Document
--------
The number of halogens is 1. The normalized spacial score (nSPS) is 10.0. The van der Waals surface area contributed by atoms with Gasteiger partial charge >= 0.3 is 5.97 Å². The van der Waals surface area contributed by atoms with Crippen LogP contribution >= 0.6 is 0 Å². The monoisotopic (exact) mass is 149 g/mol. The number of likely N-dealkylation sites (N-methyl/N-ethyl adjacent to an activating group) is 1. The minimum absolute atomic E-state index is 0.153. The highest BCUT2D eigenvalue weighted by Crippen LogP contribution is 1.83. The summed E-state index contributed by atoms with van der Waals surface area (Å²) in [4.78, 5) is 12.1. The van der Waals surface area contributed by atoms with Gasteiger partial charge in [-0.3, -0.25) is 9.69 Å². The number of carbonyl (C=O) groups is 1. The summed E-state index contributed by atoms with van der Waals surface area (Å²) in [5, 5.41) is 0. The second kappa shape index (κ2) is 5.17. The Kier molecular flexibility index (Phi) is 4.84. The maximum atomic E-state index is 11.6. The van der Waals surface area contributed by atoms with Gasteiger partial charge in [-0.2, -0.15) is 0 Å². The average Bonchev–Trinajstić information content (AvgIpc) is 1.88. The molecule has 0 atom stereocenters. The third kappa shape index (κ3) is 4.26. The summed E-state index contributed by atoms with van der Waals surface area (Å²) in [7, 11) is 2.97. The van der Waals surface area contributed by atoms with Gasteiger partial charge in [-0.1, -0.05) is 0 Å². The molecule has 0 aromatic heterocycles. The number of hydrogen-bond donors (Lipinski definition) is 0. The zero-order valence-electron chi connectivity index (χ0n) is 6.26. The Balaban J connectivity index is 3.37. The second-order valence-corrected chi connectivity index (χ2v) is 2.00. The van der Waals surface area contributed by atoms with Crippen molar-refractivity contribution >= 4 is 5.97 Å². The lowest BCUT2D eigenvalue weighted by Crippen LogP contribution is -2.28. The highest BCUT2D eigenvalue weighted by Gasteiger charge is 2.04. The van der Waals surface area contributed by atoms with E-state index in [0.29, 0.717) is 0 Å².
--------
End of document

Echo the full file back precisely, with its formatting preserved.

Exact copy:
The number of halogens is 1. The normalized spacial score (nSPS) is 10.0. The van der Waals surface area contributed by atoms with Gasteiger partial charge >= 0.3 is 5.97 Å². The van der Waals surface area contributed by atoms with Crippen LogP contribution >= 0.6 is 0 Å². The monoisotopic (exact) mass is 149 g/mol. The number of likely N-dealkylation sites (N-methyl/N-ethyl adjacent to an activating group) is 1. The minimum absolute atomic E-state index is 0.153. The highest BCUT2D eigenvalue weighted by Crippen LogP contribution is 1.83. The summed E-state index contributed by atoms with van der Waals surface area (Å²) in [4.78, 5) is 12.1. The van der Waals surface area contributed by atoms with Gasteiger partial charge in [-0.3, -0.25) is 9.69 Å². The number of carbonyl (C=O) groups is 1. The summed E-state index contributed by atoms with van der Waals surface area (Å²) in [5, 5.41) is 0. The second kappa shape index (κ2) is 5.17. The Kier molecular flexibility index (Phi) is 4.84. The maximum atomic E-state index is 11.6. The van der Waals surface area contributed by atoms with Gasteiger partial charge in [-0.2, -0.15) is 0 Å². The average Bonchev–Trinajstić information content (AvgIpc) is 1.88. The molecule has 0 atom stereocenters. The third kappa shape index (κ3) is 4.26. The summed E-state index contributed by atoms with van der Waals surface area (Å²) in [7, 11) is 2.97. The van der Waals surface area contributed by atoms with Gasteiger partial charge in [-0.1, -0.05) is 0 Å². The molecule has 0 aromatic heterocycles. The number of hydrogen-bond donors (Lipinski definition) is 0. The zero-order valence-electron chi connectivity index (χ0n) is 6.26. The Balaban J connectivity index is 3.37. The second-order valence-corrected chi connectivity index (χ2v) is 2.00. The van der Waals surface area contributed by atoms with Crippen molar-refractivity contribution >= 4 is 5.97 Å². The lowest BCUT2D eigenvalue weighted by Crippen LogP contribution is -2.28. The highest BCUT2D eigenvalue weighted by Gasteiger charge is 2.04. The van der Waals surface area contributed by atoms with E-state index in [0.29, 0.717) is 0 Å².